Oakland residents begin voting on controversial parcel tax
on October 21, 2011
Oakland voters began mailing in ballots this week to decide the fate of a controversial $80 parcel tax that is being promoted as vital to help Oakland’s budget crisis and assailed as an unnecessary burden on homeowners, with no binding resolution to determine where it would be spent.
Measure I, which was drafted by City Councilmember At-Large Rebecca Kaplan, Councilmember Pat Kernighan (District 2) and Council President Larry Reid (District 7), would raise $60 million for the city over a five-year period. The tax would be a temporary fiscal emergency tax, requiring single-family homes to pay $80 annually, and multi-family and commercial properties to pay specified amounts not yet determined.
Low-income families would be exempt from the tax, but the income cut-off for this exemption is not specified in the measure. If voters approve Measure I, the city government would start collecting the tax in the fall of 2012, and continue until 2017.
The measure would raise money for a number of different services, with a major portion of the funds going towards public safety, including police, fire safety, and youth violence prevention programs. Since this is a mail-only election, eligible registered voters who reside in the city of Oakland can return their filled-in ballots by mail, submit them in person at at the registrar’s office, or vote there in person until voting closes on November 15. A supermajority 2/3rds vote will assure passage.
“We need more officers on the streets of Oakland,” said Jason Overman, Kaplan’s Director of Communications. “We are severely understaffed and we have a really critical problem with illegal guns.” Kaplan and the other pro-tax council members wanted to give Interim Police Chief Howard Jordan and his team all the support that they needed, Overman said, and Measure I was one way of doing so. The tax measure was written and proposed before former Police Chief Anthony Batts resigned and was replaced with Jordan.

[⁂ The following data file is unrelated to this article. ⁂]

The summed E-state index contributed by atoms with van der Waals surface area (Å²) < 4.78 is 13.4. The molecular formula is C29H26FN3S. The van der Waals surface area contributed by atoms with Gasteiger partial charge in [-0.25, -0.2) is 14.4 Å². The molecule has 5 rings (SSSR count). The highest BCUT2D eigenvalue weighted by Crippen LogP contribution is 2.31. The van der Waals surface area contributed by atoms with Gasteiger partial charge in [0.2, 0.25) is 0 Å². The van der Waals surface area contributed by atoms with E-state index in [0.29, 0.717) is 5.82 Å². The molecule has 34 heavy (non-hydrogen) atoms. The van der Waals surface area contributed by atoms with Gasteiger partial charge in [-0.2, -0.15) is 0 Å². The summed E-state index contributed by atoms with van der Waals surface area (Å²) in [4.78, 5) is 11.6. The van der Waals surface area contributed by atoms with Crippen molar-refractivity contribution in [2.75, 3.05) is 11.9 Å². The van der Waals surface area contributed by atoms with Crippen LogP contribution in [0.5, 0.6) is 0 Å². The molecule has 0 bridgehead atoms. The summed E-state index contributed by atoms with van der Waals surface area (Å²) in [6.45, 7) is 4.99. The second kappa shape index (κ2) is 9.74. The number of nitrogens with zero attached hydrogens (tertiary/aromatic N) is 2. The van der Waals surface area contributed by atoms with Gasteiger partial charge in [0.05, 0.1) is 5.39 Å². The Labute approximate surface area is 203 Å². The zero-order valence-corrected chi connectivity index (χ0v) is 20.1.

The measure itself does not include details about how the funds collected would be allocated, but the City Council this week passed legislation that would determine how the money from the tax would be spent if the ballot measure is approved. The council’s resolution allocates $6.2 million dollars to the Oakland Police Department, $1.5 million to roads, and $1.2 million to city gardeners. It also includes provisions for street lighting for crime prevention purposes.
These allocation details have been a major point of contention amid councilmembers and the public. Since the council legislation that divides up the funds is not part of the wording of Measure I, it is non-binding, meaning councilmembers are allowed to change their minds about the allocation of funds after the election.
Councilmember Desley Brooks (District 6), who opposes Measure I, characterized the allocation legislation approved on Tuesday as a misleading and dishonest attempt by councilmembers to influence the public’s vote. “We can wait until after the election takes place to do this,” she said. “We’re making it seem like if we pass a resolution, we can’t change it, and this is not true.”
“Councilmember Brooks just stole my thunder, ’cause that’s exactly what I was going to say,” said District 4 resident Jim Dexter, who spoke at the council meeting. Referring to a previous parking lot and parcel tax the city of Oakland established in 2004, Dexter said, “When Measure Y was voted upon, it was very detailed (about where the money would be spent). Voters should know there’s no commitment here for Measure I.”
Brooks was joined by Councilmember Ignacio De La Fuente (District 5) in her opposition to the measure. “I understand the argument of why we need the money,” De La Fuente said. “We always need the money! But we continue being one of the highest taxing cities, and putting the burden on homeowners.”
But the city’s dwindling resources, and public services cuts officials have had to make, are a major concern for advocates of the tax. “We cut $10, 11, 12 million from our budgets in the previous years,” said Mayor Jean Quan, who supports the tax. “You can’t balance a budget with all cuts.
Kaplan said that it was the council’s ethical and moral obligation to give voters some clarity about where the money from the tax would be spent if Measure I was passed.
In the ballots-by-mail election, voters are also being asked to decide on two other Oakland measures. Measure H would make the city attorney an appointed official, instead of an elected one; and Measure J would change the deadline for funding a pension plan for police and firefighters.
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